Sari Pekkala Kerr, Ph.D. presented “Within and Between Firm Trends in Job Polarization: Role of Globalization and Technology” at the International Atlantic Economic Society conference in Boston, MA, in October. This past July, she presented “House Money and Entrepreneurship” at the National Bureau of Economic Research (NBER) summer institute in Cambridge, MA.

In April, Layli Maparyan, Ph.D. presented “A Womanist perspective on human flourishing” at the North Central Sociological Association’s 90th Annual Conference in Cleveland, OH; and “The Womanist Idea” during the Wellesley College Africana Studies Spring Colloquium, and “Womanism: Building inclusion through invitation,” for an Administrative Council Committee for Diversity faculty-staff event, both at Wellesley College, Wellesley, MA. Maparyan presented “Making social change sustainable: Inner and outer strategies” at the William Winter Institute for Race and Reconciliation’s Summer Youth Institute 2.0, at the University of Mississippi, Oxford, MS, in June. She offered the keynote, “Fostering global community from the leadership seat: Some suggestions for women in power,” during the 2015 Anchor Point Conference in Global Leadership, 18 Million Cracks in the Glass Ceiling: Women, Power, and Politics held in Boulder, CO, in August.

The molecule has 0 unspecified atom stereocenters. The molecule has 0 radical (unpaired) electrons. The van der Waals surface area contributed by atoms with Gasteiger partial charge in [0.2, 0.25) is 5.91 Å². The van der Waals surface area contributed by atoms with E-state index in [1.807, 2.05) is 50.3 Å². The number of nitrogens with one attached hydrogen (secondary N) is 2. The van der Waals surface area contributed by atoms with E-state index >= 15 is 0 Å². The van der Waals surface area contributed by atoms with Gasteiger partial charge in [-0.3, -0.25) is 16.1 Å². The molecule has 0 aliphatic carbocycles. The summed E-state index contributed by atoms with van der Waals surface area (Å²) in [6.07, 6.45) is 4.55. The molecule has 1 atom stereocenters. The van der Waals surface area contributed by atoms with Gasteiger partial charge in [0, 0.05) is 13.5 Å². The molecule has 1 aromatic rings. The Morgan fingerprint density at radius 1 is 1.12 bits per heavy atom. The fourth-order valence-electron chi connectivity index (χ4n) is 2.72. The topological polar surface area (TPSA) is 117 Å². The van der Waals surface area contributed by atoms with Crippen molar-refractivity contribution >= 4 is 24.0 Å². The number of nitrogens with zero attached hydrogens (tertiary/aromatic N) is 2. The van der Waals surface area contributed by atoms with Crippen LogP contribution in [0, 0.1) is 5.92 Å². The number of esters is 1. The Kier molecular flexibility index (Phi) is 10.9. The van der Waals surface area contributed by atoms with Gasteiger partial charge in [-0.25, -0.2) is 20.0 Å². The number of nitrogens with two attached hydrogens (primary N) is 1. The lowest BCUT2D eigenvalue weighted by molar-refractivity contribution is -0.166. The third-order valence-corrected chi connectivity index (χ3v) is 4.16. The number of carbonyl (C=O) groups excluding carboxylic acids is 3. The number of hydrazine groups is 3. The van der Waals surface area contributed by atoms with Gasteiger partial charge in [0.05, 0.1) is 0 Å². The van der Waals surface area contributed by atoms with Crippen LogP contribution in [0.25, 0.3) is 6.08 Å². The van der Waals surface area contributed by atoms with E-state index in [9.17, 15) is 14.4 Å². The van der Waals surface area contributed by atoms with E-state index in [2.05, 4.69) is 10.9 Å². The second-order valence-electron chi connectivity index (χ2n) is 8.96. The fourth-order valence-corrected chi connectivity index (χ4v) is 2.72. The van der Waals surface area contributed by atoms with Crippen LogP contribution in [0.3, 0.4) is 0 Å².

Nancy Marshall, Ed.D. presented “Having It All, Combining Work and Family in the 21st Century” in September at the National Academies of Sciences, Engineering and Medicine expert meeting on women’s health issues, held in Washington, DC. The National Academies was requested by the Office of Research on Women’s Health (ORWH) of the National Institutes of Health (NIH) to conduct this meeting to highlight the findings of a National Research Council/Institute of Medicine report on U.S. health in international perspective as they relate to women’s health issues and delve into their implications for health research. The report found that U.S. women’s health was significantly worse than the health of women in many other advanced countries, and it was suggested that it would be useful to develop a follow-on study to drill down on those differences and elaborate their causes. Marshall also presented on the same topic to the Wellesley College community during the 2015 Friends & Families Weekend, also in September. A link to the video recording of this presentation is available from WCW’s Facebook page.

Scholar and activist on issues of equity, education, and privilege, Peggy McIntosh, Ph.D. gave a talk at the Clearinghouse for Women’s Issues, chaired by Susan Klein, of the Fund for the Feminist Majority in Washington, DC in May. Also that month in DC, she presented at a conference on Pedagogy for Multicultural Teaching at the National Conference on Race & Ethnicity. In September, McIntosh consulted with the National Security Agency (NSA) at its headquarters in Fort Meade, MD, leading workshops for staff with various levels of responsibility in the agency; she also visited the National Cryptological Museum under the guidance of an NSA expert. Also in September, she presented to a Wellesley College Introduction to Women’s and Gender Studies class. In October, McIntosh presented to and met with many students, faculty, and administrators at DePauw University in Greencastle, IN, at the invitation of Tamara Beauboeuf, Ph.D., former WCW visiting scholar. In November, she spoke Cary Academy in Raleigh, NC, and presented at the Conference for the National Center for Race Amity in Boston, MA.